Don’t let rates rattle you

Home buyers and owners must logically assess the impact of higher home loan rates

Even before Lousie, who is ever pessimistic about home ownership, opened his mouth, the others in the metro train knew what he was going to say.

“It is terrible that the only positive in the housing space — low interest rates — is fast disappearing,” he said. Predictably, others nodded.

All, except Rosie, who could very well be the person seen smiling in property ads.

“Not at all, and I will tell you why,” she said.

Real impact

“Rate hike by the RBI need not always translate to higher interest rate on home loans.

“And even if it does, you can claim the interest paid as a deduction from your total income,” she said.

“...under Section 24,” added Housie, who is a young rational person, whose only notion of home is the home page on a web browser.

“Interest deduction maxes out at ₹2 lakh and you reach that even with a loan of ₹25 lakh,” said Lousie.

“And a rate hike by the RBI means that cost of borrowing will increase in the system.

“That applies to finances for builders, too, and so prices would increase,” he contended.

Rosie said: “House prices are a factor of market demand and supply. Given the current market, builders may not have much room to increase prices. In fact, they may be more willing to negotiate if they have higher-interest rate loans.”

Housie explained: “To a home owner, the real impact on EMI is probably not substantial. Check this. SBI’s home loan rate is currently 8.65 per cent for salaried borrowers, for a loan of ₹30-75 lakh and a 10-year tenure.

“So, if you take a loan of ₹50 lakh, what you pay as EMI is ₹62,395 per month — ₹24.87 lakh as interest — over the 10 years. Now, if the rate increases by 25 bps to 8.9 per cent, EMI increases by ₹673 a month, and the additional interest outgo over a decade is ₹80,752.

If the rate increases by 50 bps, the additional interest outgo is ₹1.62 lakh.

“That is not much, considering it is a big-ticket item and the time period is long,” he concluded.

Rate direction

“But you are assuming that these rates will stay the same over 10 years. That is not what most people have,” Lousie argued.

“And many would be on a tenure of over 10 years, say 20 years. They stand to lose more. Also, it is not just one time the rate would increase; this can go on over a period. Do you suggest house owners opt for a fixed-rate loan to remove risks?”

Housie said: “A floating rate loan may seem risky as it is subject to the vagaries of rate change. But it is flexible — you can switch anytime without any prepayment penalty. In fact, a fixed-rate loan may be riskier — it is not easy, even for economists, to predict the overall direction of interest rate over a longer period, and rates may go down. At that point, if you wish to switch, there are prepayment charges to pay.”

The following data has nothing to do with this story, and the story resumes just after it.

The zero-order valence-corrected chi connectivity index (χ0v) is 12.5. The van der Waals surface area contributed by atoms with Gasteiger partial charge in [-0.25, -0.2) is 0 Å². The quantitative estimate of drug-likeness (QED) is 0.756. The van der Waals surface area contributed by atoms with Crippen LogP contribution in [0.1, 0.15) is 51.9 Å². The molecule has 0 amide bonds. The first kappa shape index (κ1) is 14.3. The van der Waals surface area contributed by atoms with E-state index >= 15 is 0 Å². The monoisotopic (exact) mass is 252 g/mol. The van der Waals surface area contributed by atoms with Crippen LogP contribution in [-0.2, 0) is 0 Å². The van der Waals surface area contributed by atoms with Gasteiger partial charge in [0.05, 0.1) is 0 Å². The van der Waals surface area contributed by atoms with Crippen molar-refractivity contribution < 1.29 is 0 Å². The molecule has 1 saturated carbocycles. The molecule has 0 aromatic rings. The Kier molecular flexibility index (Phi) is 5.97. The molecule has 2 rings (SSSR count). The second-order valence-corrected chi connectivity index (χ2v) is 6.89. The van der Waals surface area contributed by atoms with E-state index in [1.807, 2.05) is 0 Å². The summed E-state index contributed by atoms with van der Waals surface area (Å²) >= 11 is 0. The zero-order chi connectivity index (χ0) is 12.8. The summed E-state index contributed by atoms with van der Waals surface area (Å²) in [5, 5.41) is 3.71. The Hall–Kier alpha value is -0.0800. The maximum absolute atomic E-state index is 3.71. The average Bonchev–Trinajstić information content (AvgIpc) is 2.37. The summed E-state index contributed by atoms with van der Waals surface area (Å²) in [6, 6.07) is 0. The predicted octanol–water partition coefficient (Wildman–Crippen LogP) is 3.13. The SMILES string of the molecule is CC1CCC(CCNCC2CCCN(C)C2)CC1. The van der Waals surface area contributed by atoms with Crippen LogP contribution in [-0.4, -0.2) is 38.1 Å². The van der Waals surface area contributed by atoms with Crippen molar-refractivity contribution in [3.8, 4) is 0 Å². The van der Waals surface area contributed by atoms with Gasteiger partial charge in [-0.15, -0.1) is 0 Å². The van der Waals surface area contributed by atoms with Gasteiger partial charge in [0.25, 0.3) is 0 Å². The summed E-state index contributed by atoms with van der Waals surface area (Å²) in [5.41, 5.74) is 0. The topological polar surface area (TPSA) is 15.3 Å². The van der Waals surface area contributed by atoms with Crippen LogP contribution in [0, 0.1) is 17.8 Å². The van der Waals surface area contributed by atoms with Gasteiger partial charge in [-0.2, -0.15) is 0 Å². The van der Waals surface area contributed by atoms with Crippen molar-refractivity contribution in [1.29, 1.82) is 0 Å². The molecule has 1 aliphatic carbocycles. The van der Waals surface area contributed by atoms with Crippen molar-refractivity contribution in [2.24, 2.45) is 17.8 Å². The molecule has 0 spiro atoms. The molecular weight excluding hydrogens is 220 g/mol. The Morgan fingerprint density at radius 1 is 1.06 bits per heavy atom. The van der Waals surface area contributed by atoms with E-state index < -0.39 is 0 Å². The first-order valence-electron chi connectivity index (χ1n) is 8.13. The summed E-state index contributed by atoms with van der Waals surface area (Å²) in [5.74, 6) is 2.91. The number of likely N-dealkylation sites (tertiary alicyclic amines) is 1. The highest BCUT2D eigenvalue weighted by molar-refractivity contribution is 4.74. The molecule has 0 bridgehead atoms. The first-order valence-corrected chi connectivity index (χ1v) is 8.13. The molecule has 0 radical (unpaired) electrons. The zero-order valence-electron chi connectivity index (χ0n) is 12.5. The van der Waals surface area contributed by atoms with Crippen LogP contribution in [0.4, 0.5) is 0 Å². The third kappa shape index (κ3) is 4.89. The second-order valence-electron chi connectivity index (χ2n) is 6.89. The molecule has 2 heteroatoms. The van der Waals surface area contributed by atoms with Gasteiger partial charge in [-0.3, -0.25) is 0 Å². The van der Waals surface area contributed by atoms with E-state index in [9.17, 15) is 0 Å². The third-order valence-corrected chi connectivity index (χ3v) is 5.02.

“For the sake of argument, assume that rates increase every year. Sure, you are paying higher interest. But think about the reasons why rates would increase — possibly because inflation is high. In that case, if you did not own a home, your rents will go up.

“And your salary will hopefully increase to keep up with inflation,” Rosie argued.

Lowering outgo

“You can still maintain the same total interest payment over the loan tenure, even if rates rise,” Rosie said.

“One, you can adjust the loan tenure to be shorter and pay more per month.

“For example, at 9.15 per cent, if you reduce the tenure to nine years, you save ₹1.3 lakh in interest payment through the life of the loan; your EMI increases to ₹68,113 per month. Two, you can prepay some amount to lower your outstanding balance. You can then chose to either reduce the loan tenure or the monthly EMI amount.”

Housie added: “Three, you can shop around and find another lender who gives your lower rate of interest.”

“No, that may not always be a good idea,” Lousie objected. “Even though there is no prepayment charge for a floating rate loan, there are other costs involved — for legal and technical assessment of the property, and an administration fee. You need to factor those to decide if it is worth switching.”

For once, Rosie concurred.

“You are right. For example, HDFC charges a processing fee of up to 0.5 per cent of the loan amount or ₹3,000, whichever is higher.

“Remember that you must pay the transfer cost now, while the savings would potentially be spread over many years. And the new lender may increase the rates, undoing your calculation.”

The writer is co-founder, RaNa Investment Advisors.

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